1. \texttt{map == "symmetric"}: Here one *cannot* make any conclusions based on the distances between columns and rows. However, row-to-row distances approximate $\chi^2$ distances between rows. Also, row-to-origin distances approximate $\chi^2$ distances between corresponding row and the average row profile. Same interpretations can be made for col-to-col distances.
```{r symmetric, fig.cap="(ref:capsymmetric)"}
plot(science_ca, map = "symmetric")
```
2. \texttt{map == "rowprincipal"}: Here rows are in principal coordinates (representing row profiles) and columns are in standard coordinates (representing column vertices). Here row-to-row distances approximate $\chi^2$ distances between rows. Distances between rows and columns describe row profiles. Closer a profile is to vertex, the higher its profile is for that category, assuming the first two axes account for large proportion of inertia.
```{r rowprincipal, fig.cap="(ref:caprowprincipal)"}
plot(science_ca, map = "rowprincipal")
```
As Figure \@ref(fig:rowprincipal) shows, the disadvantage of \texttt{rowprincipal/colprincipal} plot is that profiles points tend to get clustered in the middle (especially when inertia is small) and the visualization can be hard to read.
\texttt{map == "rowgreen"}/\texttt{map == "rowgab"}: Rows are in principal coordinates and columns are in standard coordinates multiplied by the square root of the mass/the mass of the corresponding point. Again, row-to-row distances approximate $\chi^2$ distances between rows. There is no interpretation for row-to-column distances. However, under 90 degree angle between row and column implies attraction between modalities and over 90 degree angles imply repulsion between modalities, assuming good quality of display. Point of options \texttt{"rowgreen"}/\texttt{"rowgab"} is to scale vertices in such a way that biplot becomes more readable compared to \texttt{rowprincipal}. Note that with the option \texttt{rowprincipal} angles can be interpreted similarly as with options \texttt{"rowgreen"}/\texttt{"rowgab"}.
```{r rowgreen, fig.cap="(ref:caprowgreen)"}
plot(science_ca, map = "rowgreen", arrows = c(FALSE, TRUE))
```
```{r rowgab, fig.cap="(ref:caprowgab)"}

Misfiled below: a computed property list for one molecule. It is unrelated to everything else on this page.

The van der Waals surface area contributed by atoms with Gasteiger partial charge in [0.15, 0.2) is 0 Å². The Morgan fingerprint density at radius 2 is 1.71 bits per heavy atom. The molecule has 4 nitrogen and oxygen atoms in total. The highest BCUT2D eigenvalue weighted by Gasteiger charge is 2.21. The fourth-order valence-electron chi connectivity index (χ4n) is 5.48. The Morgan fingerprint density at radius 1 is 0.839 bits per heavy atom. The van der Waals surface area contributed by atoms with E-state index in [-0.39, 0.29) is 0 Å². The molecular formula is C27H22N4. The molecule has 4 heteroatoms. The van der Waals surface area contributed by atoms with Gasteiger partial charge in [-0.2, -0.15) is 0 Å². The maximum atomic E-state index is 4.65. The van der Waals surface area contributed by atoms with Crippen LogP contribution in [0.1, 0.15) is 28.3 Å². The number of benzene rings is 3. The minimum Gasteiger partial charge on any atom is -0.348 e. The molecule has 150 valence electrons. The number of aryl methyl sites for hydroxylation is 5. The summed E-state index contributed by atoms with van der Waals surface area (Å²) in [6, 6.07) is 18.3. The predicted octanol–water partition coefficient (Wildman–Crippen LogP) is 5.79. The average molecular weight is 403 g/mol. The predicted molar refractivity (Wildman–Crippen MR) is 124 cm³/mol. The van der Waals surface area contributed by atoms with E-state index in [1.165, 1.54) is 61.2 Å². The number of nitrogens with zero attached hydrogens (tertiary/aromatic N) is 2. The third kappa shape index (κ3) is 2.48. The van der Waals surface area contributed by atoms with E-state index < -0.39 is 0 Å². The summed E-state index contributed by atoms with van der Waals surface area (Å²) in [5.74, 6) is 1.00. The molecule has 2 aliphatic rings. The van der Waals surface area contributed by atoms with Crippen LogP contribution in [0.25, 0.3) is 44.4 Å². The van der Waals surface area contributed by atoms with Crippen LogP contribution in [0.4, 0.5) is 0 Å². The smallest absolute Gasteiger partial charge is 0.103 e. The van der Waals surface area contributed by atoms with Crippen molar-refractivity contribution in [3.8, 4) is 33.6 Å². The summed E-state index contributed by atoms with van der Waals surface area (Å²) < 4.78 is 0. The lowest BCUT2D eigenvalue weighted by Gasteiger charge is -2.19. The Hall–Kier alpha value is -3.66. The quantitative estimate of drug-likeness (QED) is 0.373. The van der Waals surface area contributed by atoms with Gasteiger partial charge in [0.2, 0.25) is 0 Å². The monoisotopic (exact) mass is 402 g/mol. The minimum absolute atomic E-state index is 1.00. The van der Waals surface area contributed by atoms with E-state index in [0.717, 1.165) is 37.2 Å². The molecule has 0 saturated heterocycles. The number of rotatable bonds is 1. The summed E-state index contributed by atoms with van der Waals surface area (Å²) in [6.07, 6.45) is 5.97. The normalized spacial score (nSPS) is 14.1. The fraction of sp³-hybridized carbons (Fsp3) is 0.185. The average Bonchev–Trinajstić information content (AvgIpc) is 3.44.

plot(science_ca, map = "rowgab", arrows = c(FALSE, TRUE))
```
\texttt{colprincipal}, \texttt{colgab}, \texttt{colgreen} can be interpreted similarly as \texttt{rowprincipal}, \texttt{rowgab}, \texttt{rowgreen} respectively, but from the viewpoint of column profiles.
From above plots one can try to interpret two first CA axes:
- 1st axis: Hard sciences vs. soft sciences
- 2nd axis: Formula heavy sciences vs. experimental sciences
# Problem 2: Association between column and row profiles
First, we show that $Z^TZ$ and $ZZ^T$ have the same eigenvalues. From the definition of an eigenvalue and -vector we get
\begin{equation} (\#eq:eigen1)
Vv_i = Z^TZv_i = \lambda_iv_i
\end{equation}
and
\begin{equation} (\#eq:eigen2)
Ww_i = ZZ^Tw_i = \mu_iw_i.
\end{equation}
Multiply Equation \@ref(eq:eigen1) with $Z$ from the left side and note that $V = Z^TZ$,
$$
\Rightarrow ZVv_i = Z\underbrace{Z^TZv_i}_{=\lambda_iv_i} = \lambda_i Z v_i.
$$
Thus
$$
\begin{split}
&ZZ^T(Zv_i) = \lambda_i (Zv_i) \\
&\Rightarrow ZZ^T v_i^* = \lambda_i v_i^*,
\quad\text{where} \ v_i^* = Zv_i.
\end{split}
$$
Hereby, $\lambda_i$ is the eigenvalue of $ZZ^T = W$ with eigenvector $Zv_i$. The squared length of the eigenvector is given by
$$
\| Zv_i \|_2^2 = (Zv_i)^T(Zv_i) = v_i^T\underbrace{Z^TZv_i}_{=\lambda_i v_i}
= \lambda_i v_i^Tv_i = \lambda_i.
$$
Thus
$$
w_i = \frac{1}{\| Zv_i \|_2} Zv_i = \frac{1}{\sqrt{\lambda_i}} Zv_i.
$$
The same proof goes to the other direction also. Just start by multiplying Equation of \@ref(eq:eigen2) by $Z^T$ and proceed similarly.